Tips For Parents of Children With Autism: Managing Difficult Behaviors

Managing any child’s ‘bad’ behaviors is stressful and confusing for any parent, but if that child is on the autism spectrum, it can induce panic in parents and meltdowns in their children. Add to that the difficulties with verbal communication common to many children with autism spectrum disorders, and it is no wonder that the stress levels of parents of children with ASD are often compared to combat veterans. That’s why we’ve pulled together a few tips for managing your child’s behavior – to help you stay calm and stave off the panic.

When danger is imminent, do not hesitate

If your child is acting in a way that is aggressive or harmful to others or themselves, seek help immediately. Sometimes what seems relatively harmless, like scratches on an arm, can quickly escalate to harmful wounds. Don’t wait for the behavior to resolve itself. Seek medical help first, if necessary, then see a psychologist or certified behavioral therapist. They can help you help your child to stop engaging in a dangerous behavior.

Find the “why” behind the behavior

There is almost always a reason for children with autism to engage in challenging behavior. Don’t assume they are acting out because that’s just what they do; they are probably trying to communicate something to you. Perhaps they don’t want to do what you asked; or maybe they are having trouble adjusting to an environmental transition or are experiencing sensory overload. They may want attention or even a snack. Look for patterns in your child’s behaviors and once you crack the code of the “why” it’ll be much easier to manage the “what” behind their behavior.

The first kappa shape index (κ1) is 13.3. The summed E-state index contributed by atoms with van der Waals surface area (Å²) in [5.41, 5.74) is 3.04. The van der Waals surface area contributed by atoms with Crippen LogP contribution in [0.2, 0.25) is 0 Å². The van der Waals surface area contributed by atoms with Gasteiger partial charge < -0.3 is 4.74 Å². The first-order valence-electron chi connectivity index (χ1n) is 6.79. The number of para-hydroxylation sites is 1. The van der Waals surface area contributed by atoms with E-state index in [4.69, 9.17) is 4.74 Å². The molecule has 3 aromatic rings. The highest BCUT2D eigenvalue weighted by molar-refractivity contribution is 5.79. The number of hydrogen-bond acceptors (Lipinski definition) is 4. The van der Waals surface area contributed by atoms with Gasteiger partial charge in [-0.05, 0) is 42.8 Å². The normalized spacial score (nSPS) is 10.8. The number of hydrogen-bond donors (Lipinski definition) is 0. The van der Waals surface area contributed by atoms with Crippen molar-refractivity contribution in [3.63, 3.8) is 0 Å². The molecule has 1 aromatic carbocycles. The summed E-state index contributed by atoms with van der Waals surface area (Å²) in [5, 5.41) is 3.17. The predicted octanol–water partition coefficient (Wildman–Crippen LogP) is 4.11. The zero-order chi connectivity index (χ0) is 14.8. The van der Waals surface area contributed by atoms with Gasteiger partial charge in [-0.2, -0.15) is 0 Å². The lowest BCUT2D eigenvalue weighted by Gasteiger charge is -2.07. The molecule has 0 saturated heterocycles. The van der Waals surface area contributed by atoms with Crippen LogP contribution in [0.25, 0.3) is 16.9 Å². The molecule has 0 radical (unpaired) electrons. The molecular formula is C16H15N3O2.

Respond to the “why,” not the “what”

When your child is being aggressive, wandering off, or injuring himself or others, follow these basic steps:

1)   Require them to complete some part of whatever they are reacting to. By helping them to finish one part of that homework assignment or cleaning up some of their toys, they will feel some form of accomplishment attached to the “why” instead of their aversion alone.

2)   Devise a system for them to communicate the “why” without the harmful behavior. This may be verbal, the use of symbols, a tablet device, or a less aggressive behavior.

3)   Reassess your demands because they may be overwhelming or inappropriate for your child’s abilities.

If your child is seeking attention, the steps are different:

1)   Stop the behavior but don’t give the attention. If they are acting out to get attention and they get attention, the aggressive behavior is only being rewarded and reinforced.

2)   Reward good behavior with plenty of attention. They will quickly learn that aggression = no attention while non-aggression = plenty of attention.

3)   Work together to develop healthier ways to communicate their need for attention.

If your child is acting out because they want something more tangible, the steps are similar but have important differences.

1)   Stop the behavior but don’t give them what they want right away. Try to get them to calm down a bit first and then give them what they want. Pacifying their desire may work as a quick fix, but it will only teach them that if they want candy, they will get it with aggressive behavior.

2)   Work together to find a better way for them to communicate what they want.

These are just some very basic tips for training your child to behave safely, without aggression. But we want to hear from you – please join the conversation by sharing below. What works for you? What doesn’t work for you?